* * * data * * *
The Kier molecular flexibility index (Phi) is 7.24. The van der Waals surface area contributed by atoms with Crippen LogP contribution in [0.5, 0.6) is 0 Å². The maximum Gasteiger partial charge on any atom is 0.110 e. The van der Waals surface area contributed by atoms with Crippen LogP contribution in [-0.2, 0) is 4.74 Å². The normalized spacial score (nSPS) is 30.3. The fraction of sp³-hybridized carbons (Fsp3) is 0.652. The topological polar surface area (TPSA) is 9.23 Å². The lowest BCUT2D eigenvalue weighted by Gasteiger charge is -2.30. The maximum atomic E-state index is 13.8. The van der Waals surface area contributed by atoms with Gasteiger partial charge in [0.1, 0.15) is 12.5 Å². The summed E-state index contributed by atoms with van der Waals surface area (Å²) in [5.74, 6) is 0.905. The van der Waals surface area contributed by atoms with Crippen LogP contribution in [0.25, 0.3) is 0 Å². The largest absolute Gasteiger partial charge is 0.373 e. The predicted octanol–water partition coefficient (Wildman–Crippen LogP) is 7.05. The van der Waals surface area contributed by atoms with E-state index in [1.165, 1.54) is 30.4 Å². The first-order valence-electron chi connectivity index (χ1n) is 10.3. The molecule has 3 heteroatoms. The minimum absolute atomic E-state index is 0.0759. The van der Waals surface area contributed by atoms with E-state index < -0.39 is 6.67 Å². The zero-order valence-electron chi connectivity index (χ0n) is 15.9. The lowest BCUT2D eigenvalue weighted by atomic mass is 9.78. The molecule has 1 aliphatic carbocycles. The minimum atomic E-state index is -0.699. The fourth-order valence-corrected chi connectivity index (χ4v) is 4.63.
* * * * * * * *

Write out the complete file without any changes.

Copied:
The Kier molecular flexibility index (Phi) is 7.24. The van der Waals surface area contributed by atoms with Crippen LogP contribution in [0.5, 0.6) is 0 Å². The maximum Gasteiger partial charge on any atom is 0.110 e. The van der Waals surface area contributed by atoms with Crippen LogP contribution in [-0.2, 0) is 4.74 Å². The normalized spacial score (nSPS) is 30.3. The fraction of sp³-hybridized carbons (Fsp3) is 0.652. The topological polar surface area (TPSA) is 9.23 Å². The lowest BCUT2D eigenvalue weighted by Gasteiger charge is -2.30. The maximum atomic E-state index is 13.8. The van der Waals surface area contributed by atoms with Gasteiger partial charge in [0.1, 0.15) is 12.5 Å². The summed E-state index contributed by atoms with van der Waals surface area (Å²) in [5.74, 6) is 0.905. The van der Waals surface area contributed by atoms with Crippen LogP contribution in [0.25, 0.3) is 0 Å². The largest absolute Gasteiger partial charge is 0.373 e. The predicted octanol–water partition coefficient (Wildman–Crippen LogP) is 7.05. The van der Waals surface area contributed by atoms with E-state index in [1.165, 1.54) is 30.4 Å². The first-order valence-electron chi connectivity index (χ1n) is 10.3. The molecule has 3 heteroatoms. The minimum absolute atomic E-state index is 0.0759. The van der Waals surface area contributed by atoms with E-state index < -0.39 is 6.67 Å². The zero-order valence-electron chi connectivity index (χ0n) is 15.9. The lowest BCUT2D eigenvalue weighted by atomic mass is 9.78. The molecule has 1 aliphatic carbocycles. The minimum atomic E-state index is -0.699. The fourth-order valence-corrected chi connectivity index (χ4v) is 4.63.